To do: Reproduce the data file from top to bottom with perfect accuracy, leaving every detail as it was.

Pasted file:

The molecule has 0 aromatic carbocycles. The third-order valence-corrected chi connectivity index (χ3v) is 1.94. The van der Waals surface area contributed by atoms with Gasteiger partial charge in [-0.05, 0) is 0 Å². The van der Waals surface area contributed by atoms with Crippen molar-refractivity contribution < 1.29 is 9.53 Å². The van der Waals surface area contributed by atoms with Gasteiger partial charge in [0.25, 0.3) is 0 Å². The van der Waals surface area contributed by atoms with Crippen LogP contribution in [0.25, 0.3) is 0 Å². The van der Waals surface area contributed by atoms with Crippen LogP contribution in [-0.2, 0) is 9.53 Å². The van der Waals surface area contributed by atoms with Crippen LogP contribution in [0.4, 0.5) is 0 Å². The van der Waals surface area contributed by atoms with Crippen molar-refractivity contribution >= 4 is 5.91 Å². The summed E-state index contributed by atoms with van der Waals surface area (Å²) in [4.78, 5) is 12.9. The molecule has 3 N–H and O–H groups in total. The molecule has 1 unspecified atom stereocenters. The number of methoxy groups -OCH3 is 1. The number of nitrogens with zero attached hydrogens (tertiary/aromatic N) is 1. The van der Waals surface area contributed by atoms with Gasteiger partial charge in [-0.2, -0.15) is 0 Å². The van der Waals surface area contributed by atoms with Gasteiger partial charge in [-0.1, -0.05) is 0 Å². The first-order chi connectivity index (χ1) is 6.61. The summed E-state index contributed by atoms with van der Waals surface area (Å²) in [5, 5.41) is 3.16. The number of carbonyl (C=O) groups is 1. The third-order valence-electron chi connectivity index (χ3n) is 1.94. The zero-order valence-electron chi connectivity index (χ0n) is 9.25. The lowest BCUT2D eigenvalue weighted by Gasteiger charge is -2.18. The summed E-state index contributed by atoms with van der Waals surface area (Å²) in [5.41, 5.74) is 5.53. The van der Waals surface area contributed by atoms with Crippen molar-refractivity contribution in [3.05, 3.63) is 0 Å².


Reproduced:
The molecule has 0 aromatic carbocycles. The third-order valence-corrected chi connectivity index (χ3v) is 1.94. The van der Waals surface area contributed by atoms with Gasteiger partial charge in [-0.05, 0) is 0 Å². The van der Waals surface area contributed by atoms with Crippen molar-refractivity contribution < 1.29 is 9.53 Å². The van der Waals surface area contributed by atoms with Gasteiger partial charge in [0.25, 0.3) is 0 Å². The van der Waals surface area contributed by atoms with Crippen LogP contribution in [0.25, 0.3) is 0 Å². The van der Waals surface area contributed by atoms with Crippen LogP contribution in [-0.2, 0) is 9.53 Å². The van der Waals surface area contributed by atoms with Crippen LogP contribution in [0.4, 0.5) is 0 Å². The van der Waals surface area contributed by atoms with Crippen molar-refractivity contribution >= 4 is 5.91 Å². The summed E-state index contributed by atoms with van der Waals surface area (Å²) in [4.78, 5) is 12.9. The molecule has 3 N–H and O–H groups in total. The molecule has 1 unspecified atom stereocenters. The number of methoxy groups -OCH3 is 1. The number of nitrogens with zero attached hydrogens (tertiary/aromatic N) is 1. The van der Waals surface area contributed by atoms with Gasteiger partial charge in [-0.2, -0.15) is 0 Å². The van der Waals surface area contributed by atoms with Gasteiger partial charge in [-0.1, -0.05) is 0 Å². The first-order chi connectivity index (χ1) is 6.61. The summed E-state index contributed by atoms with van der Waals surface area (Å²) in [5, 5.41) is 3.16. The number of carbonyl (C=O) groups is 1. The third-order valence-electron chi connectivity index (χ3n) is 1.94. The zero-order valence-electron chi connectivity index (χ0n) is 9.25. The lowest BCUT2D eigenvalue weighted by Gasteiger charge is -2.18. The summed E-state index contributed by atoms with van der Waals surface area (Å²) in [5.41, 5.74) is 5.53. The van der Waals surface area contributed by atoms with Crippen molar-refractivity contribution in [3.05, 3.63) is 0 Å².